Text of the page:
Mountain bike racing comes to the KP


Rick Sorrels

Women’s expert cyclist Marne Barrow, of Kirkland, rounds a bend during mountain bike racing action last month at the Key Pen Parks 360 Park. Photo by Scott Turner, KP News

Wheels give people mobility and freedom; car wheels for teens, bicycle wheels for pre-teens and tweens.

Local roads and drivers can get scary, especially when vehicles and bikes mix. Where can children (young and old) ride safely? Try the 360 Park on SR-302 at 144th Street.

Wheels were spinning and muscles were pumping last month, as hundreds of bicyclists flocked to Key Peninsula’s 360 Park for a day of safe family fun, competition and camaraderie.

A series of mountain bike races were held at 360 Park on March 10. The three major divisions were beginners, sport (intermediate) and expert. Each division had sub-classes for age (under 18, 19-29, 30-39, 40-49 and more than 50), male or female, single or multi-speed and physically fit or “Clydesdale.”

Bicycle racing brings to mind BMX (20-inch) bikes flying through the air at parks or stadiums. Mountain bikes are different. They are bigger (26-to 29-inch rims), heavier (up to 25 pounds), more gears (10 to 30) and are ridden more sedately, without tricks over paths on rough terrain with lots of natural obstacles and slopes and switchbacks.

Rory and Deanna Muller, through their business, BuDu Racing, have been developing bicycle racing events in Western Washington from Port Gamble and Seattle to Portland for the past 10 years. They ran 44 events last year between February and September. An associate, Courtland Capwell, volunteers to develop the race tracks.

Capwell has invested more than 200 hours of his own sweat and tears to develop the Key Pen Parks’ 360 Park to its current condition. He expects to invest another 200 to 400 hours before phase one is completed in 2014, and expects to complete an additional four-mile trail by February 2015, as phase two.

Trails are well marked, with numerous marked options for skill level. There are six to seven optional jumps where the riders can get about six feet of air, if they so choose. Those less bold have no difficulty staying firmly planted on the ground, organizers said.

The race course at the 360 Park is five and a half miles long. The beginners raced for one lap, the sports for two laps and the experts for three. “It’s a real cardiovascular workout,” Rory said.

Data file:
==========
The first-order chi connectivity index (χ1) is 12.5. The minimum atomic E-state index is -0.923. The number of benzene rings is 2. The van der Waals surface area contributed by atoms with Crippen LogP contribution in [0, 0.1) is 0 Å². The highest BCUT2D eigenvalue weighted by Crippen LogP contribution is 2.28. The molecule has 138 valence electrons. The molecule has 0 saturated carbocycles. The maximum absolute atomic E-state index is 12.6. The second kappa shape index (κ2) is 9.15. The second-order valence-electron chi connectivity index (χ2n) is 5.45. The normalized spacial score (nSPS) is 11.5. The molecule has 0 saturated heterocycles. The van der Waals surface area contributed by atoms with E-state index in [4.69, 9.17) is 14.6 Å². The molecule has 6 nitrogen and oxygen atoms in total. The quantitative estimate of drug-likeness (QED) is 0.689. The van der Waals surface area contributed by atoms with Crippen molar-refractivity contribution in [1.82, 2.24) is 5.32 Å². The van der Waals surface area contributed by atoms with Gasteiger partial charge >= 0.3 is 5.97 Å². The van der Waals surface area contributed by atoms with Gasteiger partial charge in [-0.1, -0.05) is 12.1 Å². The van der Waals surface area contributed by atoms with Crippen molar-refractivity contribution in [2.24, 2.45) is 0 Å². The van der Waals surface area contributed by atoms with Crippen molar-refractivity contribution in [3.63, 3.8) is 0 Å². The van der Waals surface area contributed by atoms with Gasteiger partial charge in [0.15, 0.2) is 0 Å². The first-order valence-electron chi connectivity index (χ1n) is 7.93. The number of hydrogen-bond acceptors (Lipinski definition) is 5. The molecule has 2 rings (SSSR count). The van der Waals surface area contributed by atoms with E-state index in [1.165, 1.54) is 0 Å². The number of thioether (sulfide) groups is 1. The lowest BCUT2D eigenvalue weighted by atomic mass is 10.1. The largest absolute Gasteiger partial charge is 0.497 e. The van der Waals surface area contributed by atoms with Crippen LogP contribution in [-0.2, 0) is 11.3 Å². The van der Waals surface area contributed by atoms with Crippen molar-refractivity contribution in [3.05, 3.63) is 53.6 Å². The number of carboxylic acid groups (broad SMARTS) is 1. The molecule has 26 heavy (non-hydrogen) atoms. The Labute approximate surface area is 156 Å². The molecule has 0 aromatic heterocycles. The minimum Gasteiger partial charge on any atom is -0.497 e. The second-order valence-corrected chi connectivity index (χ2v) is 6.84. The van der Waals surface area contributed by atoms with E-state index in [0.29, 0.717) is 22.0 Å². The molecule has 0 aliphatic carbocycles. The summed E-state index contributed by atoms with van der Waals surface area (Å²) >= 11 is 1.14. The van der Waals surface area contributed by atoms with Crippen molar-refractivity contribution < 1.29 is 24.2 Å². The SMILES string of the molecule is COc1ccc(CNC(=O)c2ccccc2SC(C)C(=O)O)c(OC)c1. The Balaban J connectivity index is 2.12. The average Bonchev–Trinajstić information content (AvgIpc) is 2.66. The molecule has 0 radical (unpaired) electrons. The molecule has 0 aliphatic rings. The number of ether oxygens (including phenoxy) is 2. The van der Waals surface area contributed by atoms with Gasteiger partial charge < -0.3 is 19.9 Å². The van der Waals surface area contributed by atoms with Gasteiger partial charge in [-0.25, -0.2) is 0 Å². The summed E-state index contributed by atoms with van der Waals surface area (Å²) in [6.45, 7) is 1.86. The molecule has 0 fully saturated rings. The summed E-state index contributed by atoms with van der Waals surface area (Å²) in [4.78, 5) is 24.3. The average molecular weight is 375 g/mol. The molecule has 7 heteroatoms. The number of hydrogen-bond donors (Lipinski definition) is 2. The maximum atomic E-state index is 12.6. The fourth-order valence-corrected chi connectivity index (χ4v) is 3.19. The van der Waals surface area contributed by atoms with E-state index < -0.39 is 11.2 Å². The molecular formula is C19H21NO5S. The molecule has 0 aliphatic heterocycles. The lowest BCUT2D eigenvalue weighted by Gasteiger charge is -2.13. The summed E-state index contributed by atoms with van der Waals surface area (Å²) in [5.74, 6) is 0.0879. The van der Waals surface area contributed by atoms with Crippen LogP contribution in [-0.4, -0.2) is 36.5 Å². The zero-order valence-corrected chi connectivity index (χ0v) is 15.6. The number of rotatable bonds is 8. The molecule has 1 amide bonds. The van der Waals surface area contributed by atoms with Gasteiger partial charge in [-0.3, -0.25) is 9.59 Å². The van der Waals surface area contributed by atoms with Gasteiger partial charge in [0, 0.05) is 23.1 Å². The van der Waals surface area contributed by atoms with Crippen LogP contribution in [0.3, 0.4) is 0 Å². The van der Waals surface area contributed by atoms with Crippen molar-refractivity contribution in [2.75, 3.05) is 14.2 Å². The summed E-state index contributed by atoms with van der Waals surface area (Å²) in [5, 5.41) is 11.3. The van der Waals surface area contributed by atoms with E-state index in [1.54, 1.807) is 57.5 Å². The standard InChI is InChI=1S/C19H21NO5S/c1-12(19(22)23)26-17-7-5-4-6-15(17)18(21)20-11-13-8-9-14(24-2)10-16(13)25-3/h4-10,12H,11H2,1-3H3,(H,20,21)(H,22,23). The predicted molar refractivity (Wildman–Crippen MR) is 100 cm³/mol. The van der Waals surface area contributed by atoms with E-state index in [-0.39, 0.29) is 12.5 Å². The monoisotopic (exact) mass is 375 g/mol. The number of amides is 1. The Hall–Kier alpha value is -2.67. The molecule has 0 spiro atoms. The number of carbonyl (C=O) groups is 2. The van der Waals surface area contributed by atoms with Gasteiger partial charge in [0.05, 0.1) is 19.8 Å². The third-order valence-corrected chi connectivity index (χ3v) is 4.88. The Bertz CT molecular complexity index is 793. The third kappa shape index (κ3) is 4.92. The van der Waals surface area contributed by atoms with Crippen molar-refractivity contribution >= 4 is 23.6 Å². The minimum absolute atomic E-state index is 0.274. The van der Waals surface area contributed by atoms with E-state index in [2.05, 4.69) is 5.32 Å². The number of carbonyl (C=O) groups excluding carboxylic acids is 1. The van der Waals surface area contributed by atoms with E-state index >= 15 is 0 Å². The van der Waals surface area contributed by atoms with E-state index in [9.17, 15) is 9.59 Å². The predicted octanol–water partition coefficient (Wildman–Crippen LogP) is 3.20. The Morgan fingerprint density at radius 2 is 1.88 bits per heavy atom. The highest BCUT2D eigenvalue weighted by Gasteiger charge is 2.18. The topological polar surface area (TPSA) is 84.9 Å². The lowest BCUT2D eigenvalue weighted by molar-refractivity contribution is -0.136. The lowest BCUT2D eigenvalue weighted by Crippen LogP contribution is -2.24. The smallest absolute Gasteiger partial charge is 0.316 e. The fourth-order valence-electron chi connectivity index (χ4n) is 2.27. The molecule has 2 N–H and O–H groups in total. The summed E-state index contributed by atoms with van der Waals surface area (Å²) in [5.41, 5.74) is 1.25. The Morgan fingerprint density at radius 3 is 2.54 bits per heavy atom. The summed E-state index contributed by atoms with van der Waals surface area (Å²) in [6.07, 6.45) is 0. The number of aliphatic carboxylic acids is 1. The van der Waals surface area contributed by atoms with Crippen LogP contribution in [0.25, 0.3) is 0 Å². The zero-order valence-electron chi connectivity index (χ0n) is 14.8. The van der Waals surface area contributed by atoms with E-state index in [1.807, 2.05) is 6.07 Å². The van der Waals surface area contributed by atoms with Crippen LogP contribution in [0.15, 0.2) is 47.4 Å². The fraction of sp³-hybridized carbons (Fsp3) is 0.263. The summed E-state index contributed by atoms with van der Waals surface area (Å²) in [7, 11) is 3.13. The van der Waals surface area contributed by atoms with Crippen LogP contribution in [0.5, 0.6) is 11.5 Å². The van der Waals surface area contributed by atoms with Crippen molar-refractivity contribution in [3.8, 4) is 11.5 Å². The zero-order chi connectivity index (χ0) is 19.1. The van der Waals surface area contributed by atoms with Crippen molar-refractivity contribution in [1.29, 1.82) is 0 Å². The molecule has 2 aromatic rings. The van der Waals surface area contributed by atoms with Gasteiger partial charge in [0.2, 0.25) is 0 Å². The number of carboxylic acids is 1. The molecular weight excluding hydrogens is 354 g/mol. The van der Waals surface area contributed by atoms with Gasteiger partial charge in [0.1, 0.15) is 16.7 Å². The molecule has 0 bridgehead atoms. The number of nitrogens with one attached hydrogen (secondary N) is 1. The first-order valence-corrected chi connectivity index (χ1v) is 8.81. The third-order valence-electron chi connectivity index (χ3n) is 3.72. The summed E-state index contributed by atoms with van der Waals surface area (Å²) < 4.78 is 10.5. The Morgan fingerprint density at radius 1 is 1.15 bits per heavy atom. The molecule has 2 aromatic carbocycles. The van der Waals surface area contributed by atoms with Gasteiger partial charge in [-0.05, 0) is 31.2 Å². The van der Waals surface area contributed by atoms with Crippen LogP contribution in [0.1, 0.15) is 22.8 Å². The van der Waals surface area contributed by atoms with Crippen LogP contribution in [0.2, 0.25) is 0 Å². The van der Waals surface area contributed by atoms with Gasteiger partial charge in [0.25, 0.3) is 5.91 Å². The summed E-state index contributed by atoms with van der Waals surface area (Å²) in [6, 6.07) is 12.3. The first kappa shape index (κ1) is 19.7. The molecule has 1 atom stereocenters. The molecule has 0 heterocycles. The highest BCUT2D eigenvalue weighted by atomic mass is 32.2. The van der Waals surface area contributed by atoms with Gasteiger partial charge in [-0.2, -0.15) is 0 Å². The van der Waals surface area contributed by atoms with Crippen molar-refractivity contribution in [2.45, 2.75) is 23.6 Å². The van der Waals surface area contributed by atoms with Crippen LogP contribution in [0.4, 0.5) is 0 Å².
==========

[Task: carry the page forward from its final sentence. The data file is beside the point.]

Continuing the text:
Course times for the beginners varied from 27 to 54 minutes for the single lap. For sports, it was from 45 to 90 minutes for their two laps. The experts did the circuit from 59 to 90 minutes for their full thee laps.

Of the 218 individuals who raced last month, 117 were between 30 and 49 years old. One participant traveled from Alaska.

The youngest beginner was age 6, and the oldest expert was a 70-year-old man from Auburn.

One of the expert riders was Donny Buchanan, 45, from Olalla, who has been racing for some 10 years.

Buchanan claims to have weighed 300 pounds when he started riding in 1999, dropping to 230 pounds in 2012 and to a trim 196 pounds today. He is racing on the Old Town Bicycle road race team in mountain bike and cyclocross events. Old Town has a bike shop in Gig Harbor.

Buchanan admits to being obsessive–compulsive about both his online business and his cycling, but his resting pulse rate is only 55 beats per minute and his body-fat ratio is very low.

“I am much healthier with cycling. I see very few physical ailments across my entire body,” he said.

No injuries were reported at the recent race. Most racers are so fit that few were even breathing heavy at the finish line.

“Where else can you spend time with your child, outdoors, doing something good for you and it makes you feel like a kid again?” said Buchanan.

Key Pen Parks has been working closely with BuDu Racing as the Parks’ first major improvement to the 360 Park. Park Commissioner Mark Michel got so involved that he raced as a beginner in the race held on March 3, at Fort Steilacoom. Michel moved up to sport class for the March 10 race on his home turf.

In addition to the race track, the 360 Park also has multi-use trails for walkers, cyclers and equestrians. The park district encourages users to read and comply with posted rules, especially who must yield to whom to keep riding as safe as possible.

To voice your opinion on how else to develop the 360 Park, visit for a survey. For more about BuDu Racing and upcoming events visit